The success of oil sanctions should not only encourage the United States to push Tehran harder. It’s also one more reason to ignore the so-called experts’ contempt for Trump’s unconventional but clearly spot-on approach to the region.
Jonathan S. Tobin is editor in chief of JNS.org and a contributor to National Review.
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Democrats’ smash and smear agenda reaches new heights

Democrats’ smash and smear agenda reaches new heights


A nation gawks as Washington sinks deeper into the muck, but put aside your disgust long enough to digest what we’re seeing. Three big things are on display.
First, Democrats are proving again that their force multiplier is a win-or-die zealotry. They were on a mission to kill anybody President Trump chose to replace retiring Supreme Court Justice Anthony Kennedy and, within minutes of Brett Kavanaugh’s nomination, Senate Minority Leader Chuck Schumer announced he would fight Kavanaugh “with everything I have.” All 10 Dems on the Judiciary Committee pledged to vote no.
They looked silly given the nominee’s impeccable credentials, and worse when leftist legal luminaries lined up to praise Kavanaugh as a brilliant jurist and sterling father, husband and mentor.
One feminist supporter of Hillary Clinton called him “a superstar” and urged his confirmation by saying, “He is the most qualified conservative for the job.”
Yet the Dems persisted with unabashed fervor. They tried to stop the hearing before it started, took turns twisting Kavanaugh’s words and insinuated, without evidence, that dark secrets existed.
Orchestrated protests aimed to silence the Senate, an effort that collapsed in farce when Sen. Cory Booker declared he was having his “I am Spartacus” moment. His act of undaunted courage was to release documents that had been approved for release.
Yet all that was mere warmup for the character assassination plot now unfolding. Sen. Dianne Feinstein sat on the allegation of sexual misconduct for nearly two months, only to inject it into the political bloodstream after the final hearing.
Given one last chance for a kill, the assassins are determined not to let their prey escape. Even the Republican concession of a hearing for accuser Christine Blasey Ford to testify isn’t enough. Schumer demands an FBI investigation, which would ensure Kavanaugh couldn’t be confirmed before the midterm elections — and maybe never.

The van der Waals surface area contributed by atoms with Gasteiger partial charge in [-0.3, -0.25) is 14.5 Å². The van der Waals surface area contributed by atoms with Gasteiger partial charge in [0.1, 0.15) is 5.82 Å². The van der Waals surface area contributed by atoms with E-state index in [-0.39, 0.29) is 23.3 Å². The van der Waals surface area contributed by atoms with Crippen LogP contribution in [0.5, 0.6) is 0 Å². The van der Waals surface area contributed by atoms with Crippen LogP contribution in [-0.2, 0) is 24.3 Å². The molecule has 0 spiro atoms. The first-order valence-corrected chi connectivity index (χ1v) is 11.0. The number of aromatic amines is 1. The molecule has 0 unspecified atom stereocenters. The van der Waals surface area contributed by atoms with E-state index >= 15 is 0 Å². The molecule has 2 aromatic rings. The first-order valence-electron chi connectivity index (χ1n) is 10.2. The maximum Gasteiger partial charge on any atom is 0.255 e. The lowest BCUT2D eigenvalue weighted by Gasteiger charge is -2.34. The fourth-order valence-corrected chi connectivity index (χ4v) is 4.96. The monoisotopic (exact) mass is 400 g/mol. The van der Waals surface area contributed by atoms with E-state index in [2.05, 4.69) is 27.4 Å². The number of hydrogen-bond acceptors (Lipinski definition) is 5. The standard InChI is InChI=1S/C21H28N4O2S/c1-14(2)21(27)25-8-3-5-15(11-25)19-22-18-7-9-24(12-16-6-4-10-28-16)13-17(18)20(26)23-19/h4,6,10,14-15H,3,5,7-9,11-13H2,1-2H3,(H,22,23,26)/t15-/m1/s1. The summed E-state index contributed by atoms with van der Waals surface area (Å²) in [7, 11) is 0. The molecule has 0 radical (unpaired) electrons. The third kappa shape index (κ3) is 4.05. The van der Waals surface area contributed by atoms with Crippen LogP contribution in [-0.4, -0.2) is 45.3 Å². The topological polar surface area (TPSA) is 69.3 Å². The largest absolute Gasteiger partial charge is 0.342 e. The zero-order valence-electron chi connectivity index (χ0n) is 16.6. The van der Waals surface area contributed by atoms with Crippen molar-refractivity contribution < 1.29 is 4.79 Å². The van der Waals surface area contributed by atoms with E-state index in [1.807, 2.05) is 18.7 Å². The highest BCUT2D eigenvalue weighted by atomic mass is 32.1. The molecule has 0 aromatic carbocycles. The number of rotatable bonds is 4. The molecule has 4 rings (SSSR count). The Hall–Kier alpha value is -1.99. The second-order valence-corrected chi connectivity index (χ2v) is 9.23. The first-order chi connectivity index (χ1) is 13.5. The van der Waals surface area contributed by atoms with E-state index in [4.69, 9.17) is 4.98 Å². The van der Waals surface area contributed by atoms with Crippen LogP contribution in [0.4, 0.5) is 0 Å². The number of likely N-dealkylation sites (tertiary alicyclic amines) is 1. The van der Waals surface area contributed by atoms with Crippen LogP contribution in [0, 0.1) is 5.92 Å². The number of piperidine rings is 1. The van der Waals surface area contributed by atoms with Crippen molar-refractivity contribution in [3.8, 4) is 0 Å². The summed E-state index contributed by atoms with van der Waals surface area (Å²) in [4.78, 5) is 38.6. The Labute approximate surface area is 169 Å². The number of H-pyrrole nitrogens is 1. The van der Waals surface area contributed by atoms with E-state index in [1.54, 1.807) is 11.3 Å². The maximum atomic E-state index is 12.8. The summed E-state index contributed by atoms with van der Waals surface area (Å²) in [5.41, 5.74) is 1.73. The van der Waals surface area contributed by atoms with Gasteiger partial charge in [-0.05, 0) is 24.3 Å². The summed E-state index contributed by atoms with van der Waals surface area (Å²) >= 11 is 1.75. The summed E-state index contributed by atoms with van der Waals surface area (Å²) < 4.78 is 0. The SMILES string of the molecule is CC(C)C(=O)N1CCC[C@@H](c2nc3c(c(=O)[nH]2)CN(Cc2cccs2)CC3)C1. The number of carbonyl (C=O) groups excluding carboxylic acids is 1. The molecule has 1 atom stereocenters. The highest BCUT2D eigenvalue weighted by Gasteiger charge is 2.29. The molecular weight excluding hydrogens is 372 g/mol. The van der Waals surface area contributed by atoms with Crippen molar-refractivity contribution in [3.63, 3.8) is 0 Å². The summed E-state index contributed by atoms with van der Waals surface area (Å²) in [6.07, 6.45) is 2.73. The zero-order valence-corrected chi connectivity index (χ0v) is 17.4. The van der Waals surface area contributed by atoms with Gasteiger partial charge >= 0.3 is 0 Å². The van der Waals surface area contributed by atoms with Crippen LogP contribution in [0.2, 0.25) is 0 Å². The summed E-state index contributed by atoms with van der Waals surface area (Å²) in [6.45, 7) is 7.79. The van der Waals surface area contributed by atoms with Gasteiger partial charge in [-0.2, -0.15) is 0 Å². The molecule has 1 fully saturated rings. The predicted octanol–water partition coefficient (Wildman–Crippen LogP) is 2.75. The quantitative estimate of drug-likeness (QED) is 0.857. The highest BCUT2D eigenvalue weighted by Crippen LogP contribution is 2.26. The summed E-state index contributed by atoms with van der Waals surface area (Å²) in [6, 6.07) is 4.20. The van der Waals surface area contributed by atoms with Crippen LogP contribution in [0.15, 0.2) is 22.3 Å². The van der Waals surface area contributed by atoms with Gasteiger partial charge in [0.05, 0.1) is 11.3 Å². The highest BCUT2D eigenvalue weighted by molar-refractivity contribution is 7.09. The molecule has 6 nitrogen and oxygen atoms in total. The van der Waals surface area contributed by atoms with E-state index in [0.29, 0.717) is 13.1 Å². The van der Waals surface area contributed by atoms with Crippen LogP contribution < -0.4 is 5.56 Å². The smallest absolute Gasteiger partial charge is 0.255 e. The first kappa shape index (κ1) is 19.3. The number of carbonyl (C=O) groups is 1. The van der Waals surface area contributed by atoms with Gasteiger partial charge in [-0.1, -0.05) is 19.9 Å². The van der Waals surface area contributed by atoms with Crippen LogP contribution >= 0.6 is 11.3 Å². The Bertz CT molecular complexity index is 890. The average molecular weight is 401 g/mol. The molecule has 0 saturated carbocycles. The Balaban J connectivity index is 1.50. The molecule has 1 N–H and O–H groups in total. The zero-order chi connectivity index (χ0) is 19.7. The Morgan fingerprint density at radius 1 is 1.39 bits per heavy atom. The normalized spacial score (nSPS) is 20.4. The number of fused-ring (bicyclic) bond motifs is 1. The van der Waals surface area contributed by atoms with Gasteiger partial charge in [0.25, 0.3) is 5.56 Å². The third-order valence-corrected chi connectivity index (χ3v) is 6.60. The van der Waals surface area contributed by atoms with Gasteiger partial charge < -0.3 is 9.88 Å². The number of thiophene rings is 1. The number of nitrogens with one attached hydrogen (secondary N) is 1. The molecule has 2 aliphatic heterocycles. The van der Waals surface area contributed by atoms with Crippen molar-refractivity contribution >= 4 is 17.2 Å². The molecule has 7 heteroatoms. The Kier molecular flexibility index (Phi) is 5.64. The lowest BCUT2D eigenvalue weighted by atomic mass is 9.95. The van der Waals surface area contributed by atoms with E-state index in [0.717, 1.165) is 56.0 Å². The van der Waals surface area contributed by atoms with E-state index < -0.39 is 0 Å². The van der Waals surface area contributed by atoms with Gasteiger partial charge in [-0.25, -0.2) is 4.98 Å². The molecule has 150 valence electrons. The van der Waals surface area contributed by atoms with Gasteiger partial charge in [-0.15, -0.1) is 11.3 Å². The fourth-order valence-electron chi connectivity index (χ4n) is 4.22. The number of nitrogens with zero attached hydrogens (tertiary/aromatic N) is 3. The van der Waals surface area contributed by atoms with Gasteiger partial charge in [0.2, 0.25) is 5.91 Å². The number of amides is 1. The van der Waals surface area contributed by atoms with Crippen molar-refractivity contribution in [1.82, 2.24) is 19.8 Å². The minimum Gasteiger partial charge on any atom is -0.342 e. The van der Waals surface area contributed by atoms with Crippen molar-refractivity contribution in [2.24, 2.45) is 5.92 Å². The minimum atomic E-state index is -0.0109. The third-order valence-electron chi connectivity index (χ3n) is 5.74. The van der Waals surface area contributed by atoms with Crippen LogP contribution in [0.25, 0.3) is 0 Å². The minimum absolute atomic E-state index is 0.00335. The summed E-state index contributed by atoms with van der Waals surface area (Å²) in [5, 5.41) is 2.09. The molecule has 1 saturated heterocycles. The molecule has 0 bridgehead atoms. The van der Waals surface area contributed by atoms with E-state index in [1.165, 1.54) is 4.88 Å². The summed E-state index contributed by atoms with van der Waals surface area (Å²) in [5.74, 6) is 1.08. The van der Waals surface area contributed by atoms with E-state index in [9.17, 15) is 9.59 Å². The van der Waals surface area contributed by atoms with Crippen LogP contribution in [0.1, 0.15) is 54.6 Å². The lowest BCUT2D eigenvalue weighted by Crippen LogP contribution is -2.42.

At this moment, Kavanaugh’s confirmation has gone from a slam dunk to a jump ball. That’s because of the second big thing to notice — some Republicans have a streak of French in them and surrendered before the first shots were fired.
With a 51-49 GOP majority, two defectors would kill Kavanaugh, and more than that have announced they have cold feet.
At least three — Jeff Flake of Arizona, Bob Corker of Tennessee and Susan Collins of Maine — are now “maybe” votes. Flake and Corker want to be the new John McCain, meaning they aim to get invited to the liberal Sunday talk shows with the understanding they will criticize other Republicans.
There are no Democrats who play the turncoat role, nor are there any Democrats — not one — who rushed to defend Kavanaugh. Only Republicans waver when the going gets tough, as if a real fight is beneath them.
That is a chief reason why Flake and Corker are “retiring.” Republican voters in their home states of Arizona and Tennessee are sick of them and neither could win a primary let alone a general election. But they appear to be set on one last act of sabotage against Trump and the party.
If that shreds Kavanaugh’s reputation for life and turns the crucial court seat over to a Dem-controlled Senate, what do they care? Their treachery will get them a glowing send-off in the New York Times and maybe some fat lobbying gigs.
Which brings us to the third reason why the kangaroo court is worth watching. It reminds once again why Trump was elected and why his presidency is so important.
Many voters looked at Washington without hope or trust in either party. They saw the Dems as too liberal and willing to stop at nothing to win, the two main legacies of the Obama presidency.
Those voters looked at Republicans with equal disgust for other reasons. They were the errand boys of Wall Street and big business but, even worse, folded like cheap suits on everything they were elected to do.
The relative handful of true conservatives in their midst, the Freedom Caucus, are treated like crazy aunts. The others, like Speaker Paul Ryan, long for the one thing liberals will never give them — respect. And so they ultimately stand for nothing because anything important means they must buck the swamp, which they won’t do.
Trump, to 63 million Americans, was the antidote to both parties. Warts and all, he still is.
He is the fighter Republicans longed for, which is why he still commands upwards of 90 percent of GOP support. They know nobody else would have beaten Clinton, so, without him, one Clinton nominee already would be on the high court and the second one about to join. Neither would be named Neil Gorsuch or Brett Kavanaugh, and you can bet that many Republicans would have played nice and voted yes for her nominees.
Yes, yes, I know, Trump has created many of the dynamics that make him a lone ranger. He doesn’t always return loyalty and trusts no one as much as his own gut. Given his druthers, he would like to govern as a bipartisan president and cut deals like a Lyndon Johnson.
Maybe in the next life. In this one, Trump is the only defense against the left’s smash and smear agenda. It’s either him or the deluge.